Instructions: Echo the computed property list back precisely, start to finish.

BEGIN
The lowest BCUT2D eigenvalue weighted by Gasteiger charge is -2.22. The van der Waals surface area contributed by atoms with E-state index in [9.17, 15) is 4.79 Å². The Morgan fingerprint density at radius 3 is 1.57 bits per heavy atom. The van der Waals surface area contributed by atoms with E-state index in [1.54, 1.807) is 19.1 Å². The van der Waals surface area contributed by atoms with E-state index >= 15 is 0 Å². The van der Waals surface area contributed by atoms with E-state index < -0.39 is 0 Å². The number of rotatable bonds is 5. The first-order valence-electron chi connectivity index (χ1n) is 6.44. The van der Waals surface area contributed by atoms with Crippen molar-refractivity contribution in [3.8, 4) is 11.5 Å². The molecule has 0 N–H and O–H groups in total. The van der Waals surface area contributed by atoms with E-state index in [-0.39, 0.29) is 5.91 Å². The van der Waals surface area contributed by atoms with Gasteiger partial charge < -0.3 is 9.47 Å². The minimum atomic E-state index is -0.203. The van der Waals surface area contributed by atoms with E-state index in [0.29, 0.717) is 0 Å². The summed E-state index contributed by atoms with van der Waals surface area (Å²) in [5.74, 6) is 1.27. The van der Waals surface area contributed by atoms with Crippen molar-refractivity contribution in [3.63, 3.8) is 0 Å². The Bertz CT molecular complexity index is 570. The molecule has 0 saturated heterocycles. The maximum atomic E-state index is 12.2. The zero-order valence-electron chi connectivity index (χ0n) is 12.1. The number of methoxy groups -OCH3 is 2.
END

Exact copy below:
The lowest BCUT2D eigenvalue weighted by Gasteiger charge is -2.22. The van der Waals surface area contributed by atoms with E-state index in [9.17, 15) is 4.79 Å². The Morgan fingerprint density at radius 3 is 1.57 bits per heavy atom. The van der Waals surface area contributed by atoms with E-state index in [1.54, 1.807) is 19.1 Å². The van der Waals surface area contributed by atoms with E-state index >= 15 is 0 Å². The van der Waals surface area contributed by atoms with E-state index < -0.39 is 0 Å². The number of rotatable bonds is 5. The first-order valence-electron chi connectivity index (χ1n) is 6.44. The van der Waals surface area contributed by atoms with Crippen molar-refractivity contribution in [3.8, 4) is 11.5 Å². The molecule has 0 N–H and O–H groups in total. The van der Waals surface area contributed by atoms with E-state index in [-0.39, 0.29) is 5.91 Å². The van der Waals surface area contributed by atoms with Gasteiger partial charge < -0.3 is 9.47 Å². The minimum atomic E-state index is -0.203. The van der Waals surface area contributed by atoms with E-state index in [0.29, 0.717) is 0 Å². The summed E-state index contributed by atoms with van der Waals surface area (Å²) in [5.74, 6) is 1.27. The van der Waals surface area contributed by atoms with Crippen molar-refractivity contribution in [3.63, 3.8) is 0 Å². The Bertz CT molecular complexity index is 570. The molecule has 0 saturated heterocycles. The maximum atomic E-state index is 12.2. The zero-order valence-electron chi connectivity index (χ0n) is 12.1. The number of methoxy groups -OCH3 is 2.